“I did not feel that they were objective in the conclusions that they came to,” Hellman said. “The assumption that you would have to make was so far-reaching that it just didn’t make any sense.”

The FBI agent said his document was drafted and then sent to the FBI’s office in Chicago for a “special investigation” there. He said he believes FBI Chicago then opened an investigation.

Hellman said he had “no involvement in the investigation” but had brief conversations with some agents in Chicago, and “Chicago had looked at the data further and they agreed with our assessment … that there was no secret communications channel between the Trump Organization and Russia.”

He argued that “the motivation of whoever is giving me the information is very important.”

Hellman said knowing the source of the information could influence his views on how “authentic” the data is and whether to trust it. He said political affiliation is another “data point that I would take into consideration if I were to open a case.” And whether the data was being pushed on someone else’s behalf would also be relevant.

Durham has said that one of the white papers pushed to the FBI by Sussmann was authored by the opposition research firm Fusion GPS, which had been hired by Clinton campaign lawyer Marc Elias. Fusion was also responsible for hiring British ex-spy Christopher Steele as he authored his discredited dossier.

Durham also said Sussmann claimed to the CIA in 2017 that data to which he had access “demonstrated that Trump and/or his associates were using supposedly rare, Russian-made wireless phones” called YotaPhones “in the vicinity of the White House and other locations.” Durham found "no support for these allegations.”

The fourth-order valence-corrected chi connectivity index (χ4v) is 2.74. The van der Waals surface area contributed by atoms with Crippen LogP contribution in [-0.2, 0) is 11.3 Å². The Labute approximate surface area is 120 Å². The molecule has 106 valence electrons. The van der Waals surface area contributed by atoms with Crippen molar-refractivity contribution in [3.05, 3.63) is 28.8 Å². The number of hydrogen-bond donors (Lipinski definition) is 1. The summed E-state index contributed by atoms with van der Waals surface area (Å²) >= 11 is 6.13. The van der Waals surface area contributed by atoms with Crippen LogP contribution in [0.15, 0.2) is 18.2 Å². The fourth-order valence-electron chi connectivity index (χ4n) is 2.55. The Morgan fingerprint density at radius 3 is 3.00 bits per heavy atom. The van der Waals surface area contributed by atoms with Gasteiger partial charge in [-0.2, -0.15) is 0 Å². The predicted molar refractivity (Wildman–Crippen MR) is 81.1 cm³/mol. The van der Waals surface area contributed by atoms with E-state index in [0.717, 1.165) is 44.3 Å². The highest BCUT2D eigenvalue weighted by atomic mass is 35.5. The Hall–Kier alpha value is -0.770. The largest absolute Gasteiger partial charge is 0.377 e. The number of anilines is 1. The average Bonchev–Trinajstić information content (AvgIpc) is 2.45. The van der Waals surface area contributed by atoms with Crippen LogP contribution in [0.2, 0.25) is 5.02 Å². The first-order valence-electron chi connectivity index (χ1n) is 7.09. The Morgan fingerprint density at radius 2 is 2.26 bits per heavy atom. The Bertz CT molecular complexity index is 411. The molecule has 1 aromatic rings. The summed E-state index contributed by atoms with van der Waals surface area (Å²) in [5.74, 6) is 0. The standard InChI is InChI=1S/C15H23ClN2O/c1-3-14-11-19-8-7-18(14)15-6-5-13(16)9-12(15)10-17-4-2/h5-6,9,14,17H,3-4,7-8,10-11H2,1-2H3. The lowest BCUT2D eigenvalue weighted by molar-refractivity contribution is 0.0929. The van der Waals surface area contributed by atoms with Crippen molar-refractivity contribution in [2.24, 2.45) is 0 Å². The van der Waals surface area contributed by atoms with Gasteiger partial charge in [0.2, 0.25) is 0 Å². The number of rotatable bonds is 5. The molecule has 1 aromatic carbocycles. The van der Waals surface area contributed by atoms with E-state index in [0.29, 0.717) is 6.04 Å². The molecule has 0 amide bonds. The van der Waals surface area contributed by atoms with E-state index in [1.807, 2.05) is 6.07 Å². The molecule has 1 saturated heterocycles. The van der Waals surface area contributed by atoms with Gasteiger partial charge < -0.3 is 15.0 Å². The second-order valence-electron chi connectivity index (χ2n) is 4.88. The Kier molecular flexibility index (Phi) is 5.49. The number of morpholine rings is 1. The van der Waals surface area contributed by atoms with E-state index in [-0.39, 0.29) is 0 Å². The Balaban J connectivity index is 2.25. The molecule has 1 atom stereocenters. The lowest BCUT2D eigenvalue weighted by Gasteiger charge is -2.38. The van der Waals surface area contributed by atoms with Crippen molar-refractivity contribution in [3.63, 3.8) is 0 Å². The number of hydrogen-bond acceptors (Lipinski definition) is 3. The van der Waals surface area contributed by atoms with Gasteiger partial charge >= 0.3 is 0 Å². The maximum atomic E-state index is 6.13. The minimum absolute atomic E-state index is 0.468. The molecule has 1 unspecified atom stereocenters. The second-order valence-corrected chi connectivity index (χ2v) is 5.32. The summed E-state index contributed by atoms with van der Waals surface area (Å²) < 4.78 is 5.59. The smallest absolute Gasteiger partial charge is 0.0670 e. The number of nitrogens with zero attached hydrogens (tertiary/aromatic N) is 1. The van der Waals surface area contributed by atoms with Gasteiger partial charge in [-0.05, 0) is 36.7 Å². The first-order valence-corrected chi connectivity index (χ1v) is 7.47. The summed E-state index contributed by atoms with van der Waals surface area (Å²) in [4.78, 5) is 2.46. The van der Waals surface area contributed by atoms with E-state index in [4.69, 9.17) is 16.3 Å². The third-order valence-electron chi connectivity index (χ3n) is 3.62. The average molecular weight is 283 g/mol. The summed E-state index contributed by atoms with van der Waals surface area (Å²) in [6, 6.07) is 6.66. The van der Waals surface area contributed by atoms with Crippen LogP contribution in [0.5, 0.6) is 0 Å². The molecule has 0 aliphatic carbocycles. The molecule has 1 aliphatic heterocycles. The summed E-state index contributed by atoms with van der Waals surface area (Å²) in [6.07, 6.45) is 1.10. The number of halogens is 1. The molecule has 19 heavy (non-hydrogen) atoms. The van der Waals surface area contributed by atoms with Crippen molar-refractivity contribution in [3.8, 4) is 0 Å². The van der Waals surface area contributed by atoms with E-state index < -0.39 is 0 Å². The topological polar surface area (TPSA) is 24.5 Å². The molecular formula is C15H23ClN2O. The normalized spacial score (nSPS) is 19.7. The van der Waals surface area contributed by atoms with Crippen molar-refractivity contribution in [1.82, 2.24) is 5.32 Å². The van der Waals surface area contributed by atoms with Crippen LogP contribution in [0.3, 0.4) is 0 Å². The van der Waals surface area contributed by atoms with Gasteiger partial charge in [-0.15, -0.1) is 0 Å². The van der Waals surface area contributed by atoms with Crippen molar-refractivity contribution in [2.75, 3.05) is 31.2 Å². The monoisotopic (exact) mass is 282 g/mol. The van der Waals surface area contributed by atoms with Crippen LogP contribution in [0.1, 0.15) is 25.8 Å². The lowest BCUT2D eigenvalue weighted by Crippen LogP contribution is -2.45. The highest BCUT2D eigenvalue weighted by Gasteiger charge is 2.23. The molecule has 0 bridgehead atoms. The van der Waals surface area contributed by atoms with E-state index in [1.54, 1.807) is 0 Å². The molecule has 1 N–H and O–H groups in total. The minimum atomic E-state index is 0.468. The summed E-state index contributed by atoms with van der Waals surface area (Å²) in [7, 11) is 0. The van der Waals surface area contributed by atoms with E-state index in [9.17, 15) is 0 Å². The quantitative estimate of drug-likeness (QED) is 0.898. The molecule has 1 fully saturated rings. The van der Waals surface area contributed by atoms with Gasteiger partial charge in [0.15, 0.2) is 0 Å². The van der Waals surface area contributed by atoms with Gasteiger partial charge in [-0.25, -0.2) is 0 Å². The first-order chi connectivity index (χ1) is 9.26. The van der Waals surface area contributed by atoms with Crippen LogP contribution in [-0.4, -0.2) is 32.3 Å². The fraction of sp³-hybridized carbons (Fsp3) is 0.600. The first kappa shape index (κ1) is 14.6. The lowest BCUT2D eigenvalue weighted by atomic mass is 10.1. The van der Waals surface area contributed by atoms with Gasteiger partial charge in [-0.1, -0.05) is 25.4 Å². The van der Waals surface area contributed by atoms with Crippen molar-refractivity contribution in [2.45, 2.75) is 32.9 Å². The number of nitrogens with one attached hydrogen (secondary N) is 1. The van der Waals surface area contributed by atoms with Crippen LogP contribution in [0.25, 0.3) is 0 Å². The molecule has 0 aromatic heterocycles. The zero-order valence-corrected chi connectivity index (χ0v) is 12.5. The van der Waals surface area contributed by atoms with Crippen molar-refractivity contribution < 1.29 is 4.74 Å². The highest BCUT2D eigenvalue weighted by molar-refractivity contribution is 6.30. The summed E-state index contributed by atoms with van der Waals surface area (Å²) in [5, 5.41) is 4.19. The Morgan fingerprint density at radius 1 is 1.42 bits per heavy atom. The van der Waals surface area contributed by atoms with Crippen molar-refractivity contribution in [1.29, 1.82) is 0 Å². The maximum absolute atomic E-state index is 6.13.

The special counsel revealed the CIA “concluded in early 2017” the Alfa-Bank and YotaPhone information was not “technically plausible" and did not “withstand technical scrutiny."

The judge has slapped limits on Durham’s ability to cite the inaccuracy of Trump-Russia collusion claims in his prosecution.

Sussmann attorney Sean Berkowitz displayed Lync messages, from the FBI’s internal messaging service, allegedly from Hellman the day after the Baker-Sussman meeting that said, “The more I read this thing … it feels a little 5150ish,” a reference to the white paper Sussmann provided to the FBI.

Hellman explained Tuesday, “I thought that the person who had drafted this document may have been suffering from some mental disability.”

He confirmed to Berkowitz that he had quickly dismissed these claims. An email from Batty the next afternoon, just before 5 p.m., had the subject line “Analysis of Trump White Paper.”

Sussmann, who also helped the Democratic National Committee handle its response to the 2016 hack, denies wrongdoing, has pleaded not guilty to lying to the FBI, and unsuccessfully called upon the judge to dismiss the case, even relying in part on legal analysis by fired FBI agent Peter Strzok.


Hellman said Tuesday that he drove from Virginia to FBI headquarters in the nation’s capital with Batty the day after Sussmann met with Baker, and he obtained signatures from those who had custody over the information, including two thumb drives.

He obtained signatures for a chain of custody form, and the trial exhibit showed Baker gave the information to Strzok, who then gave it to Eric Sporre of the FBI’s cyber division, who then gave it to Batty.

Hellman said Sporre “told us that it came from a sensitive source.” Berkowitz said Batty characterized it as coming from “an anonymous source,” and after reviewing an FBI interview, Hellman replied, “I don’t know if that’s what he thought, it’s how he characterized it in an email to me.”

Hellman said he had a “fuzzy memory” of Baker not telling him the source and said it was “weird” and “troubling.”

The defense lawyer displayed a message from Batty to Hellman about doing “a brief summary of what we think about the DNC report.”

Hellman said he doesn’t think the “DNC” reference was about the Democratic National Committee and, after an apparent suggestion from the Durham team, said it is possible Batty meant to say “DNS."